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Founder of the Religious Science Movement
Ernest Holmes founded the International Religious Science movement, wrote "The Science of Mind" and numerous other books on metaphysics, and originated the international periodical Science of Mind magazine, which has been in continuous publication since 1927. Holmes' Science of Mind teaching, recognized today as one of the leading viewpoints in modern metaphysics, is a spiritual philosophy that has brought to people around the world a working cosmology - a sense of their relationship to God and their place in the Universe - and a positive, supportive approach to daily living.
Ernest Holmes was born in 1887 on a small Maine farm, the youngest of nine sons. As a teenager, he attended Bethel preparatory school, but he spent most of his time out-of-doors, asking himself "What is God? Who am I? Why am I here?" He mentally tangled with all the local preachers and doubted the answers he got in church. At the age of 18 he left school and formal education and set out on his lifelong course of independent thinking. He went to Boston, worked in a grocery store, and pursued his studies relentlessly. A year late, he discovered the writings of Ralph Waldo Emerson. "Reading Emerson is like drinking water to me," he said later. His metaphysical studies intensified, his quest for truth leading him to literature, art, science, philosophy, and religion, and in particular the Christian Science teachings of Mary Baker Eddy.
After Ernest Holmes became acquainted with the writings of Emerson and Mary Baker Eddy, he soon was exploring the writings of Christian D. Larson, Ralph Waldo Trine, Horatio Dresser and Phineas Quimby. Holmes was particularly impressed with the New Thought writings of Larson and eventually abandoned the Christian Science textbook for Larson's works.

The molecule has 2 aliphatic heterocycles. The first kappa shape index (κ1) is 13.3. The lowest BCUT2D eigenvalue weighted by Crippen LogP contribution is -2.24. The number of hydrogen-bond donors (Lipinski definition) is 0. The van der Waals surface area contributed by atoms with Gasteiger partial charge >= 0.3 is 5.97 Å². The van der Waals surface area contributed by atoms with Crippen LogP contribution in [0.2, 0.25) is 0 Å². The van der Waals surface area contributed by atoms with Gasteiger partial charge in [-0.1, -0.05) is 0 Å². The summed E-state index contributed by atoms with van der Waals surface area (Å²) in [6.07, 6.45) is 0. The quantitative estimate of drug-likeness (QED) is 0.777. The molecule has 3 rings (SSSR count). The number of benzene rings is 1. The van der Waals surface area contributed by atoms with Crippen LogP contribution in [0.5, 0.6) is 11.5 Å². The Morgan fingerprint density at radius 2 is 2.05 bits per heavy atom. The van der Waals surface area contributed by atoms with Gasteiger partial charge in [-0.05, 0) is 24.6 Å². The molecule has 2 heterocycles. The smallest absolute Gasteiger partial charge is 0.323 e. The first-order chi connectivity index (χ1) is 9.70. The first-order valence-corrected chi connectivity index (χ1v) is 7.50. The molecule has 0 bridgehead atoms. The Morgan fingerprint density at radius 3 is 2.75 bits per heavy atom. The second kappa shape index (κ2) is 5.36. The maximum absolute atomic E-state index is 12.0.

In 1914, at the age of 25, Ernest moved to Venice, California. Pursuing his studies, he discovered the writings of Thomas Troward, which fed the flame ignited by his earlier studies of metaphysics. Almost casually, he began speaking on Troward's writings to small but ever-growing groups. Without ceremony, his lifetime ministry had begun. Later, as his audiences grew, he was ordained as a minister of the Divine Science Church.
book, "Creative Mind," in 1919, followed shortly after by another
volume entitled "Creative Mind and Success." He continued his studies,
to growing crowds in California and Eastern cities. Meanwhile, he was
"The Science of Mind," which was to become the "textbook"
of the Religious Science philosophy. First Published in 1922, it was
originally copyrighted by his wife in 1926, revised
in 1938, and is now in its 45th printing, and has been translated into
German, and Japanese. At the time the book was published, his many
students urged him to set up an incorporated organization. He refused
first, but eventually agreed, and the Institute of Religious Science
the School of Philosophy was incorporated in 1927.
On October 23, 1927, in Los Angeles, he was married to widowed Hazel Durkee Foster. They were to be inseparable companions for thirty years. In 1953, the Institute became the Church of Religious Science. In 1967, it acquired its present-day title, United Church of Religious Science, with member churches throughout the world. On May 21, 1957, he lost his chosen life-companion.
Ernest Holmes made his transition to the next experience on April 7, 1960, in Los Angeles. He left no children. But he left all humankind an enduring legacy: the way of life he called Religious Science.
On that way of life, he said this in 1958:
"We have launched a Movement which, in the next 100 years, will be the great new religious impulsion of modern times, far exceeding, in its capacity to envelop the world, anything that has happened since Mohammedanism started.
"We have to have the same faith in what we teach and practice that the scientist has, or the gardener has, and when that great simplicity shall have plumbed and penetrated this density of ours, this human stolidness and stupidity, this debauchery of the intellect and the soul, something new and wonderful will happen. It is the only thing that will keep the world from destroying itself...."
(Abstracted from the booklet Path of Discovery, prepared by Scott Awbrey, Los Angeles United Church of Religious Science, 1987.)
The following book by Ernest Holmes can be read on-line:
Ernest Holmes Speaks . . .
books by Ernest Holmes are available to purchase
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His Life and Times
by Fenwicke L. Holmes
Now available in handy ebook form for immediate download!
Ernest Holmes: His Life and Times, written by his brother Fenwicke Holmes, one of our most astute philosophical scholars, presents a spiritual insight into the potential and possibilities of man for peace of mind in today's stressful times. This is a book that every student searching for reality must read. It is provocative and contains satisfying answers for the seeking mind. Fenwicke's contribution to Ernest is magnificent.
William H. Hornaday, Minister of the Founder's Church of
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